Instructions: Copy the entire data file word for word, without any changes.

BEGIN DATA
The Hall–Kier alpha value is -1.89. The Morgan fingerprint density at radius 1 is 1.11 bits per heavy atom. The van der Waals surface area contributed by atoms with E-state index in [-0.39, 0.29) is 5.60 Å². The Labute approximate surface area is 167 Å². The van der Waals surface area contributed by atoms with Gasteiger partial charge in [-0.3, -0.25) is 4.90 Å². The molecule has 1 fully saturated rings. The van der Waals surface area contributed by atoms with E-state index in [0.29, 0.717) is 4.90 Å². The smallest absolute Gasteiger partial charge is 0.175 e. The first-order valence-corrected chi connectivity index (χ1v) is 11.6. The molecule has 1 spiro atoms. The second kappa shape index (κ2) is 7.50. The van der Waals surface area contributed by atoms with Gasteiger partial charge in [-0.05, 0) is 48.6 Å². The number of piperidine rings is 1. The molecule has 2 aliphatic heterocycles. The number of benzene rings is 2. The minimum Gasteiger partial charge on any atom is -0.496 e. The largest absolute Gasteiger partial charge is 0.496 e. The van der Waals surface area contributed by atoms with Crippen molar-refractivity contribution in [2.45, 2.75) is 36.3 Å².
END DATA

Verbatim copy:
The Hall–Kier alpha value is -1.89. The Morgan fingerprint density at radius 1 is 1.11 bits per heavy atom. The van der Waals surface area contributed by atoms with E-state index in [-0.39, 0.29) is 5.60 Å². The Labute approximate surface area is 167 Å². The van der Waals surface area contributed by atoms with Gasteiger partial charge in [-0.3, -0.25) is 4.90 Å². The molecule has 1 fully saturated rings. The van der Waals surface area contributed by atoms with E-state index in [0.29, 0.717) is 4.90 Å². The smallest absolute Gasteiger partial charge is 0.175 e. The first-order valence-corrected chi connectivity index (χ1v) is 11.6. The molecule has 1 spiro atoms. The second kappa shape index (κ2) is 7.50. The van der Waals surface area contributed by atoms with Gasteiger partial charge in [-0.05, 0) is 48.6 Å². The number of piperidine rings is 1. The molecule has 2 aliphatic heterocycles. The number of benzene rings is 2. The minimum Gasteiger partial charge on any atom is -0.496 e. The largest absolute Gasteiger partial charge is 0.496 e. The van der Waals surface area contributed by atoms with Crippen molar-refractivity contribution in [2.45, 2.75) is 36.3 Å².